- I should still cross train.
- I should've avoided the injury in the first place.
- I should eat right.
- I should've read all those run coaching books.
- I should do proper training.
- I should've seen it coming.
- I should've listened to my body not try to stick to every letter of the plan.
None of these things are especially helpful, most are down right unhelpful, and all of them hurt my mental state. Given that these are only a sample, there are some I'd rather not commit to the blog, you can see that I was in a real funk. It was pretty nasty and meant that I was feeling drained even without doing any activity, it even stopped me icing my leg as much as I was advised because I was busy cycling the should list round my head.
All the 'should' stuff is something that most therapy practitioners would have a field day with, and eventually (though not a councillor) I spotted the pattern for myself. Now I have the fun part (!), stripping away all the paralysing shoulds and should'ves and getting moving again. Recognising the problem is more than half the cure, and I know that the moment I get to go for a run again they will almost all disappear.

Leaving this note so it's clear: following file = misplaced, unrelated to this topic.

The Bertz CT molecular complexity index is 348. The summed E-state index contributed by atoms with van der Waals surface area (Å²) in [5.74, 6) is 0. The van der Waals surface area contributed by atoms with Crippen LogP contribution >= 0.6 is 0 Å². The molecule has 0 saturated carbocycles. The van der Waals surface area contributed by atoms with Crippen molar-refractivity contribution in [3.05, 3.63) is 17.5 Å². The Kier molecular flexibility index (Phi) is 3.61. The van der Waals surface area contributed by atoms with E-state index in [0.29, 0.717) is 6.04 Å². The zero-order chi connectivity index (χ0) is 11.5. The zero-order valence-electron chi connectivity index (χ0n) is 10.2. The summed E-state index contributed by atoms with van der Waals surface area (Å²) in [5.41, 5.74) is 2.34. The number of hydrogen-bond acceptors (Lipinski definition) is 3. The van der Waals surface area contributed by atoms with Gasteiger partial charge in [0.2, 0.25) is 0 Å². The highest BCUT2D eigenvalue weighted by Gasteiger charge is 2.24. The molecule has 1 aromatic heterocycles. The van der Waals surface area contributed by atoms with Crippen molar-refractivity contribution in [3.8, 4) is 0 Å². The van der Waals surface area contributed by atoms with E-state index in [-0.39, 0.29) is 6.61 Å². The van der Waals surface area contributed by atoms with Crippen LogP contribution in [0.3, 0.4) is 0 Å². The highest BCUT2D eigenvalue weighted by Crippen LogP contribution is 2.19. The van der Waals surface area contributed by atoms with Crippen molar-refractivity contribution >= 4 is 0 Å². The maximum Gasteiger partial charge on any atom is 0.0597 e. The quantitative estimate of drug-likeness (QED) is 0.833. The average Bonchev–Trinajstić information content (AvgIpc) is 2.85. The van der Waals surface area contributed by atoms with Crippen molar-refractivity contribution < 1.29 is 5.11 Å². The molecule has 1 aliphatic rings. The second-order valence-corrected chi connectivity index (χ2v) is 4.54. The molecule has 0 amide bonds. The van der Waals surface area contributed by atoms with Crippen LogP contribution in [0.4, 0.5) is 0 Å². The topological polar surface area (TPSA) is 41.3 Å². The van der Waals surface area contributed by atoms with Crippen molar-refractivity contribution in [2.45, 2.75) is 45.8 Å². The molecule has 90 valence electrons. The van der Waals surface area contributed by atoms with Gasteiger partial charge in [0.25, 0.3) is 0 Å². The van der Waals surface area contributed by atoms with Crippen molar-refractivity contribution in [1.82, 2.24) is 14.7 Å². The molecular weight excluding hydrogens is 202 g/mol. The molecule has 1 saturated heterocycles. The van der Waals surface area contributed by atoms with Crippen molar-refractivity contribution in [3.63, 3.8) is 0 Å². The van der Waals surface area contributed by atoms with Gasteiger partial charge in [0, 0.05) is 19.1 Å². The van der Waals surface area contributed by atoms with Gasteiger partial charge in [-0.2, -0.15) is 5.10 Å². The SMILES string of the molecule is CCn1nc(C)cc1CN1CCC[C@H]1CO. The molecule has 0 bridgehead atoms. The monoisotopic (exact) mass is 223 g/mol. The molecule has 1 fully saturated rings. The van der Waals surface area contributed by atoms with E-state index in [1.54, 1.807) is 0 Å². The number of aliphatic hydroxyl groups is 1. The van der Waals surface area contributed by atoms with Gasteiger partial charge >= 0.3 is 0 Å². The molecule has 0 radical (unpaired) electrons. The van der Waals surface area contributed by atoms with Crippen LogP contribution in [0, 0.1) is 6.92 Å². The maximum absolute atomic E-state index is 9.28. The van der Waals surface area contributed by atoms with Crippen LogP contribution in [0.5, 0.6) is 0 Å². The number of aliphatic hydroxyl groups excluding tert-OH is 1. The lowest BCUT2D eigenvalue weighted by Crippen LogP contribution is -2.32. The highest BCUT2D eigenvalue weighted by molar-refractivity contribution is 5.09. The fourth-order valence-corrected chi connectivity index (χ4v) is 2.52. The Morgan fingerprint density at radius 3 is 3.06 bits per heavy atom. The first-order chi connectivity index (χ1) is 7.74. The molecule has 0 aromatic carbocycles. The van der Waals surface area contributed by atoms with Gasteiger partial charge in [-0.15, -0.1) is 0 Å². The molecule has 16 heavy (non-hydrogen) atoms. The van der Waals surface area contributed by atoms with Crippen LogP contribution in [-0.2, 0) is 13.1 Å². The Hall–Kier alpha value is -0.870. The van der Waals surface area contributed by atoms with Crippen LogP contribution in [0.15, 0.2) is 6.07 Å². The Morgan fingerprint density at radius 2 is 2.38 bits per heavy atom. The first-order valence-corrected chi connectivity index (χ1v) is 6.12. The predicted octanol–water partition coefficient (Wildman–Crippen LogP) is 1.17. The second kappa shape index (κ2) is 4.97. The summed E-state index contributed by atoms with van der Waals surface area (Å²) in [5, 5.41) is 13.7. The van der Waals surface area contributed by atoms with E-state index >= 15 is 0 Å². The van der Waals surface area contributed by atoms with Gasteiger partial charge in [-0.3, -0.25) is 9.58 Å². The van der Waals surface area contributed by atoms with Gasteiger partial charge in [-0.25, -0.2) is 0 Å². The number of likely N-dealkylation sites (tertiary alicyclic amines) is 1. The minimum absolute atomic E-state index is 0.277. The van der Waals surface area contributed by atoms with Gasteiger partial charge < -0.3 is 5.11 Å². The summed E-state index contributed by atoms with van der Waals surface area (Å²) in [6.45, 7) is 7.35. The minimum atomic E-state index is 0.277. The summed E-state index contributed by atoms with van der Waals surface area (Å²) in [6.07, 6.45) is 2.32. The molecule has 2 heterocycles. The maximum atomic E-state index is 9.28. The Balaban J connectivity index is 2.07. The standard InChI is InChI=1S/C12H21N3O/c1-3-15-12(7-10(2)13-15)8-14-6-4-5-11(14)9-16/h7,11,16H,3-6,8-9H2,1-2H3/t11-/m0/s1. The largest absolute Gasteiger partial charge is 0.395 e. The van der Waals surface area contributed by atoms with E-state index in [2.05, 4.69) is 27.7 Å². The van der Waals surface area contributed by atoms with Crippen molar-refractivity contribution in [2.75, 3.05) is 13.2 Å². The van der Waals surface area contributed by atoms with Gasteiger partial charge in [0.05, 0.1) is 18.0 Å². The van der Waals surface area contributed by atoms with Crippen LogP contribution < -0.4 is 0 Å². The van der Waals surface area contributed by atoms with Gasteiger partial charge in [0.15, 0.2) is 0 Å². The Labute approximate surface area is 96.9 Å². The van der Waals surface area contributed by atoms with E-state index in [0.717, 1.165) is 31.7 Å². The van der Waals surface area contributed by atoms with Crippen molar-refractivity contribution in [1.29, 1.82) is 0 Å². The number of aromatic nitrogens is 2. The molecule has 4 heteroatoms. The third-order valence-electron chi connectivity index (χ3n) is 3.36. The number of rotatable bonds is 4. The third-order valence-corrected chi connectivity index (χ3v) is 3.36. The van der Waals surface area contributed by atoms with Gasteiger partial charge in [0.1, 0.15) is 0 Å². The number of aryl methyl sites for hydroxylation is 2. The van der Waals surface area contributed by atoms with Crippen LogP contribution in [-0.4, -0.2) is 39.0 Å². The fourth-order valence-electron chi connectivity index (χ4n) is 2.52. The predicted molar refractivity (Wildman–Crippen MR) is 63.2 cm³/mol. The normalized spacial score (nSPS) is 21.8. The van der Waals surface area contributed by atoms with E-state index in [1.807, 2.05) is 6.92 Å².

Injuries seem to have plagued any attempt I have made at consistent training over the last couple of years, and this last one has carried the biggest psychological impact as I put a lot of pressure on my self to improve this year. Aside from avoiding injuries my biggest battle this year will be not to pysch myself out. I want do run the best marathon I can this year, and perhaps the only 'should' worth retaining is this one - "I should just enjoy it". In the meantime I'm back on the turbo trainer, looking to strengthen up generally, and have signed up for a running coaching course in a few weeks time to really get myself going again.